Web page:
Amid inflation, Europe’s housing crisis bites deep. Portugal is not an exception

amid inflation, europe's housing crisis bites deep. portugal is not an exception

amid inflation, europe’s housing crisis bites deep. portugal is not an exception

A growing number of people in Portugal no longer earn enough money to afford a place to live, and now with rents rising in the capital city of Lisbon, many are constantly living in anxiety of getting evicted anytime.

Scores of Portuguese, particularly the middle class, are being priced out of the country’s property market by climbing home prices, increasing rents, and surging mortgage rates, triggered by the growing influx of foreign investors and an increasing number of tourists needing short-term rentals.

Worsening fears about the health of financial institutions and a looming recession have added even more uncertainty.

Between 2020 and 2021, house prices jumped by 157%, and according to the EU’s statistics agency Eurostat, rents shot up by 112% from 2015 to 2021. However, the rising cost of real estate only tells part of the story in Portugal.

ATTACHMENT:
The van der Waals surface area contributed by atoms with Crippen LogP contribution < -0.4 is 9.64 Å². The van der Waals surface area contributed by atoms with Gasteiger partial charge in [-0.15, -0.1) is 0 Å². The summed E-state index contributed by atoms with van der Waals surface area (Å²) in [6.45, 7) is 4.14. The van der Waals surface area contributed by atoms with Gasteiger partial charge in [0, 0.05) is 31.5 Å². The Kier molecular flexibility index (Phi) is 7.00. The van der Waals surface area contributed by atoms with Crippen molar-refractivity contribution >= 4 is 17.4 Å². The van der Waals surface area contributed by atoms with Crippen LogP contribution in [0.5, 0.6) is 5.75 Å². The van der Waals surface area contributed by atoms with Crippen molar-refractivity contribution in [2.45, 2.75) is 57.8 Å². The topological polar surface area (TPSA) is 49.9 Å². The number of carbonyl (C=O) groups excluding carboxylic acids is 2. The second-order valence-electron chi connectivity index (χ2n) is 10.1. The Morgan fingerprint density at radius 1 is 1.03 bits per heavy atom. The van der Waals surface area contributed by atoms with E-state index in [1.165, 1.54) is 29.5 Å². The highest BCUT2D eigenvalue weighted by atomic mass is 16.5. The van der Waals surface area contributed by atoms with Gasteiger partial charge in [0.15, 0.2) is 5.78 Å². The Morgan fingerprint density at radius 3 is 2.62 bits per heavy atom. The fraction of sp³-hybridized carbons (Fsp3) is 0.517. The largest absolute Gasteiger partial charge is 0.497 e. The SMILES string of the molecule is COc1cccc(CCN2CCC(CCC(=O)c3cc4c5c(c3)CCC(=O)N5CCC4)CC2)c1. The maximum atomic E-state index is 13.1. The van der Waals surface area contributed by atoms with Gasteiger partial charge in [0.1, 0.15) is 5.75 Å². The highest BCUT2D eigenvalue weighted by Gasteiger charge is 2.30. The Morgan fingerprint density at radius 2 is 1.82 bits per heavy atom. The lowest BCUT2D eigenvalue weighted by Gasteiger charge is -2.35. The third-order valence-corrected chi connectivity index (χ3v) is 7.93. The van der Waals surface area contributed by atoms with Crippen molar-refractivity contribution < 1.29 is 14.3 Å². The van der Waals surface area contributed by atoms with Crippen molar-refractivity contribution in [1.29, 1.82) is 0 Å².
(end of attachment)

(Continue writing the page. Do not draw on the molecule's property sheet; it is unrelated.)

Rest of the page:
Portugal is one of Western Europe’s poorest countries and has long pursued investment on the back of a low-wage economy. In 2022, more than half of Portuguese workers earned below $1,054 a month, Labour Ministry statistics show.

The housing dilemma in the EU has been aggravated by the recent spike in inflation, particularly rising food and energy bills, and the consequences of the Covid-19 pandemic. Across the 27-nation bloc, more than 82 million households face difficulties paying rent and 17% of people reside in overcrowded accommodations.

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Numerous families in Portugal have been forced by necessity to live in illegal makeshift dwellings on Lisbon’s outskirts with no electricity or running water.

Tourism has long been of great help to the country’s economy. But the same factor has now magnified problems for a number of people. Most homes in several neighbourhoods are occupied by short-term vacation rentals – largely for foreign tourists – with dozens of Portuguese raising concerns over vanishing rich local traditions.

Portugal’s Socialist government has revealed a package of measures to address the problem, and some of them are set to receive approval from the Cabinet on Thursday. The measures, including capping increases in new rental contracts to 2% above the earlier contract as well as ending the ‘golden visa’ programme, are expected to bring about a market correction.

However, the proposals have stirred controversy and enraged many.

About WR News Writer

WR News Writer is an engineer turned professionally trained writer who has a strong voice in her writing. She speaks on issues of migrant workers, human rights, and more.

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